This common DNS trick is a part of every DNS geek's knowledge base. It works by using a CNAME record on an in-addr.arpa hostname instead of a PTR record. The idea being that the owner of the hostname of the CNAME record will be able to manipulate it to his will. This is commonly used for when an ISP wants to relinquish only partial control over an in-addr.arpa zone (i.e. for colocate purposes). Confused? Here's an example:

Normally, an entry in a reverse resolve zone would look like this:

1.20.168.192.in-addr.arpa. IN PTR   targethost.foo.com.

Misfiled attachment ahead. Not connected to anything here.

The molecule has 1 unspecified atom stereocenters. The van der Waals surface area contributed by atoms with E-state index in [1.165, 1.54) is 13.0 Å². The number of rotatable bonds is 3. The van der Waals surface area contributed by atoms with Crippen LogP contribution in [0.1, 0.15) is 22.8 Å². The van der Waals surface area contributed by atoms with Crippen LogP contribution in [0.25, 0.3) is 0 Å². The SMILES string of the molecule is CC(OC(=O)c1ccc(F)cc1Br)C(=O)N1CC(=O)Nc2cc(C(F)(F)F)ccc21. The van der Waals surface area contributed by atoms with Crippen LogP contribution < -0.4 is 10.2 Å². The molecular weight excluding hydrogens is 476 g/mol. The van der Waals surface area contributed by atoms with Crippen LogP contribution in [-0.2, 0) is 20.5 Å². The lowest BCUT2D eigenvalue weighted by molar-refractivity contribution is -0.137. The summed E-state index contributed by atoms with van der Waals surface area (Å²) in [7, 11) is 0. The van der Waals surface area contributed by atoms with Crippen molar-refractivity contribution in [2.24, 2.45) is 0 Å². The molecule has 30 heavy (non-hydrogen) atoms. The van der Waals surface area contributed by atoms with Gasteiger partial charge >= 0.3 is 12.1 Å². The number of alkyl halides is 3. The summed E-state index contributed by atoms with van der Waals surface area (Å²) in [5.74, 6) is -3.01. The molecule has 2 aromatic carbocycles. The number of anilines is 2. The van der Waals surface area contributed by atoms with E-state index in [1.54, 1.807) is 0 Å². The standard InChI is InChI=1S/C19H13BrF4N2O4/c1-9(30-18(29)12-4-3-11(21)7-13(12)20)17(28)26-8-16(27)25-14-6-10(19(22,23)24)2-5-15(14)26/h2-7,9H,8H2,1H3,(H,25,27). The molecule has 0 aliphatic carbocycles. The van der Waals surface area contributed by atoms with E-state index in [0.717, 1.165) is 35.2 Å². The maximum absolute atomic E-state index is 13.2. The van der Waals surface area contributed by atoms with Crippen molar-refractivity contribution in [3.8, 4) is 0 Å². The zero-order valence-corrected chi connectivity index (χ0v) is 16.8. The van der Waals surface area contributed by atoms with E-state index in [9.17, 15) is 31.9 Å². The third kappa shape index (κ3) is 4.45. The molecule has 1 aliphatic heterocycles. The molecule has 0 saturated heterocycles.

However, an entry in the reverse resolve zone using the CNAME trick looks like this:

1.20.168.192.in-addr.arpa. IN CNAME 192.168.20.1.foo.com.

Moving over to foo.com:

192.168.20.1.foo.com.      IN PTR   targethost.foo.com.

That way, the owner of foo.com has ultimate control of the reverse resolve by using his own zone. This is opposed to having to get ahold of the owner of the in-addr.arpa zone every time the hostname associated with the IP address (targethost.foo.com and 192.168.20.1, respectively) changes.

Cool, huh?

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